While foods were rationed during World War II, bakers used boiled beets to enhance the color of their cakes. Boiled grated beets or beet baby food are found in some red velvet cake recipes, where they also serve to retain moisture.

A red velvet cake was a signature dessert at the Waldorf-Astoria Hotel in New York City during the 1920s. According to a common urban legend a woman once asked for the recipe for the cake, and was billed a large amount. Indignant, she spread the recipe in a chain letter.
Sure enough I was in the kitchen the next day making the cake. It’s a simple straight forward recipe, and I made just a few changes. Used buttermilk instead of milk. Also used a mixture of ricotta and cream instead of cream cheese and white chocolate. Was a hearty good cake to make, and visually very dramatic! I have a few ideas for the next time that I make it. I will probably make a fatless sponge for the roll using the recipe as a base, and the inside would be my favourite cream – mascarpone. Also getting ideas from the 4 Red Velveteers Twitterazi (Aparna, Allesio, Pamela, and Asha inspired by Davina), will try and find a natural red substitute, maybe beets, strawberry reduction etc … all this shall happen one day when my next bout of inspiration strikes!!!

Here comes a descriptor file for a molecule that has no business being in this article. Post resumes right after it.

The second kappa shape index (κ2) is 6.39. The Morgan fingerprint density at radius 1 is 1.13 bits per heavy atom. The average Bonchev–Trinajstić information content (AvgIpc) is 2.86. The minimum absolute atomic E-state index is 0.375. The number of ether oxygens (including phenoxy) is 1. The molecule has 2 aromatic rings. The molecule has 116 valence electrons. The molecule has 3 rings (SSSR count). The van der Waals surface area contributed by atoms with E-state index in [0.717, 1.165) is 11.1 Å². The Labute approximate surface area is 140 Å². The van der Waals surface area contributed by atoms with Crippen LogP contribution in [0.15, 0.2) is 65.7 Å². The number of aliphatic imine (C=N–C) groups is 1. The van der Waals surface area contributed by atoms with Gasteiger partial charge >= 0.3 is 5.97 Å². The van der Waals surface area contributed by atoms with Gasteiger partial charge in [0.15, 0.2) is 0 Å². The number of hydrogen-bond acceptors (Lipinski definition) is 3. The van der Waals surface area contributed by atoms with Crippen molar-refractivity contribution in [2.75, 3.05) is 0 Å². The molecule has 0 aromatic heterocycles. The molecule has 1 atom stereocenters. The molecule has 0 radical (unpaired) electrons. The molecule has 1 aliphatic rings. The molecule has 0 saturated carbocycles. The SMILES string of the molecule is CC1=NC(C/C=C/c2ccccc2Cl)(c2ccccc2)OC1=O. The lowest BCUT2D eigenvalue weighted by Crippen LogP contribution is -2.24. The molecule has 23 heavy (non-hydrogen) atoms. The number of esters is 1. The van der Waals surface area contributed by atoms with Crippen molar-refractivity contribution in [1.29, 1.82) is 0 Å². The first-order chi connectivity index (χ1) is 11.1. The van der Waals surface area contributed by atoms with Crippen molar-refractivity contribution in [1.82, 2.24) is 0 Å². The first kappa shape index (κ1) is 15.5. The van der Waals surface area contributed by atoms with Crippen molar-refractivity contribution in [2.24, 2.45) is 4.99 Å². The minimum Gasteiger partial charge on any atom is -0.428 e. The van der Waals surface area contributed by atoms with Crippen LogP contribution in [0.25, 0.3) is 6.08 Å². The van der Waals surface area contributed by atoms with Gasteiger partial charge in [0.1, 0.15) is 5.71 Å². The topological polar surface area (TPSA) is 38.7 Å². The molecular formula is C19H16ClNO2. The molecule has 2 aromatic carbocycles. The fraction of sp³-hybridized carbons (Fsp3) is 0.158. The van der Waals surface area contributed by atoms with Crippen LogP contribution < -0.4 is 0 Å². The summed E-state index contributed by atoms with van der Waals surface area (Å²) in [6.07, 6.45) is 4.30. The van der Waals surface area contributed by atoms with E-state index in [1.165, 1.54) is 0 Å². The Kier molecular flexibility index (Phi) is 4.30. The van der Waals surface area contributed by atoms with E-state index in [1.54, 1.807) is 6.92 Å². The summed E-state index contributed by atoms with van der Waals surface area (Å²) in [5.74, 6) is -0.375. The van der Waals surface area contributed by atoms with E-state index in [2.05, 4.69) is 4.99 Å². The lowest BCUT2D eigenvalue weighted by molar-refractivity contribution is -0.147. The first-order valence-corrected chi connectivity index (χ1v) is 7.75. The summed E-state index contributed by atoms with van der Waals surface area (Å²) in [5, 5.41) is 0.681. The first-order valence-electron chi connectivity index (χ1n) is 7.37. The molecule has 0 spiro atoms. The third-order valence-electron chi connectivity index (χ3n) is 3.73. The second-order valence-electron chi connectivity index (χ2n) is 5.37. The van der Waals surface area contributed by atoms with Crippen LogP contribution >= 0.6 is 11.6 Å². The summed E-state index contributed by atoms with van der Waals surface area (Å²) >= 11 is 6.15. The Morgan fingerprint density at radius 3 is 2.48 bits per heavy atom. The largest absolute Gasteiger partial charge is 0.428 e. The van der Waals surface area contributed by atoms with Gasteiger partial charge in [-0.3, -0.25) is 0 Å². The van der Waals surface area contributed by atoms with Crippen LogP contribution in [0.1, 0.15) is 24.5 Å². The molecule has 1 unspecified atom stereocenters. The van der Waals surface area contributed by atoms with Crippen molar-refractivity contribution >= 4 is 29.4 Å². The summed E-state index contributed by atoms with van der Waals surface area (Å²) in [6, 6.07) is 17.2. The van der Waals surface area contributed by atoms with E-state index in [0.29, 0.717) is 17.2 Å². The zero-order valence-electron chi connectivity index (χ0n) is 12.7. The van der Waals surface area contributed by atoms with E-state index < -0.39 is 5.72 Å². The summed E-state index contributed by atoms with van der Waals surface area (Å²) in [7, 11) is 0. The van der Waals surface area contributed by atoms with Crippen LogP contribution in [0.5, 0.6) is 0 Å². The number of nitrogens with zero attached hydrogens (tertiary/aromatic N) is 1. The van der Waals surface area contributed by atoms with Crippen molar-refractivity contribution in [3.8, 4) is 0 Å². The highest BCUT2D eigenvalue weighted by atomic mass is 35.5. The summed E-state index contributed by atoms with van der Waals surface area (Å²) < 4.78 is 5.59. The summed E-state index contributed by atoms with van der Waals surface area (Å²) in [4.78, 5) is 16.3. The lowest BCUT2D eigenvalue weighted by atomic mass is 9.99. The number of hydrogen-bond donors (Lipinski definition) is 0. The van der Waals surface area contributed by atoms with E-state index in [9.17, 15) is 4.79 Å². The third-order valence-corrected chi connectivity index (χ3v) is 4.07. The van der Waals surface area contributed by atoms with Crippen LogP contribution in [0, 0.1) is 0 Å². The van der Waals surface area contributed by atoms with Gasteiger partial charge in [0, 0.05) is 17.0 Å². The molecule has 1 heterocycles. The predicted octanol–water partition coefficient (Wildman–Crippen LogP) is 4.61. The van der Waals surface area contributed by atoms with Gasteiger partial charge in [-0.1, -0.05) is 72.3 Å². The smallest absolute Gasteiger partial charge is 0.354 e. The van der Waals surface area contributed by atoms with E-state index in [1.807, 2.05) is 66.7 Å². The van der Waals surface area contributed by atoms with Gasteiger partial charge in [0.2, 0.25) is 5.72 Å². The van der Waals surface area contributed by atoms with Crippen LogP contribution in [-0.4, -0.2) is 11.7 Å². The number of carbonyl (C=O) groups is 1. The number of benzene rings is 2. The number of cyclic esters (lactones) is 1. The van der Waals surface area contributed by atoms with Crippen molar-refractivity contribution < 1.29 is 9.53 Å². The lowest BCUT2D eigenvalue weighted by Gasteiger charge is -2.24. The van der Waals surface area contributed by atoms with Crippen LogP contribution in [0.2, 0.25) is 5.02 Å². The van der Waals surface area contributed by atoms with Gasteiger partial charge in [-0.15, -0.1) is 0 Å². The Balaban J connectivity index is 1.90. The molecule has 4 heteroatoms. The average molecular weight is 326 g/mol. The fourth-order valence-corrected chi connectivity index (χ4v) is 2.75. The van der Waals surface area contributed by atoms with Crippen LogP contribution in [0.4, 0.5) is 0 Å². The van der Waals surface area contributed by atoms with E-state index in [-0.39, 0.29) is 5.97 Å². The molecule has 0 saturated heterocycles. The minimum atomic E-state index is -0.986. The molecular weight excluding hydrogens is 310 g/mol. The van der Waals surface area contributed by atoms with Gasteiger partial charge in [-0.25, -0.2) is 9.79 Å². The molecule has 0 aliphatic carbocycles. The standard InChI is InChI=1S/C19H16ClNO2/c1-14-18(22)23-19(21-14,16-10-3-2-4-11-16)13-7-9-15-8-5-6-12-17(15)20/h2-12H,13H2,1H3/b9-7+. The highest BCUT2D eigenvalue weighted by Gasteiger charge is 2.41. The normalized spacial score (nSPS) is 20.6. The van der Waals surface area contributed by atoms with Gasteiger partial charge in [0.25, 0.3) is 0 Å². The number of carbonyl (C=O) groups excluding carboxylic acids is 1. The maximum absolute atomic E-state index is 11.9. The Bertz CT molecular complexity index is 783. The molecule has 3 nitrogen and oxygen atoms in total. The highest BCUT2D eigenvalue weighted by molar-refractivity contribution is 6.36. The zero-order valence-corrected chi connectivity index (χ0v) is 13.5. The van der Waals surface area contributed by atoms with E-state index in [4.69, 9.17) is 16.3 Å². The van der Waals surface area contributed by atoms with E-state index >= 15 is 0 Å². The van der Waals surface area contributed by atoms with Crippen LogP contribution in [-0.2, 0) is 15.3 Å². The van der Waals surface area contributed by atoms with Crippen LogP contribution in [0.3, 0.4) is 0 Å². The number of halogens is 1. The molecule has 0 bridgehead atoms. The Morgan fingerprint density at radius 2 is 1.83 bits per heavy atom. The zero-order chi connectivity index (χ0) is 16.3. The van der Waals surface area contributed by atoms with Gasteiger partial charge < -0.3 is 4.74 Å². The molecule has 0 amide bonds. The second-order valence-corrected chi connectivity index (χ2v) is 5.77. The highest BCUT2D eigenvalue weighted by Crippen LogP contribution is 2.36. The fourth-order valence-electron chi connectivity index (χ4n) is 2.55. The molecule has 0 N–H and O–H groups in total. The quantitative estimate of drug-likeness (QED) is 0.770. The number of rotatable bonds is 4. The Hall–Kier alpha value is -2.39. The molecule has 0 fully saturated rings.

I love the way food can generate so much interest and excitement on Twitter. Food with visual appeal and colour is a constant source of fascination for me. Sharing my RVC on Twitter had a flood of response. I caught a bit of it for you here…
Gorgeous! I want to gorge on it! RT @sugarbardiva: RT @vindee: Wrapped up the last of the Red Velvet Cake Roll – Great idea RT
@vindee: Wrapped up the last of the Red Velvet Cake Roll… with ricotta & strawberries
@vindee gorgeous, look at that color! WOW!
@vindee @sugarbardiva I’ve always LOVED Red Velvet! it’s a very (U.S.) southern thing. Bake mine in either rose-shaped or heart-shaped pans.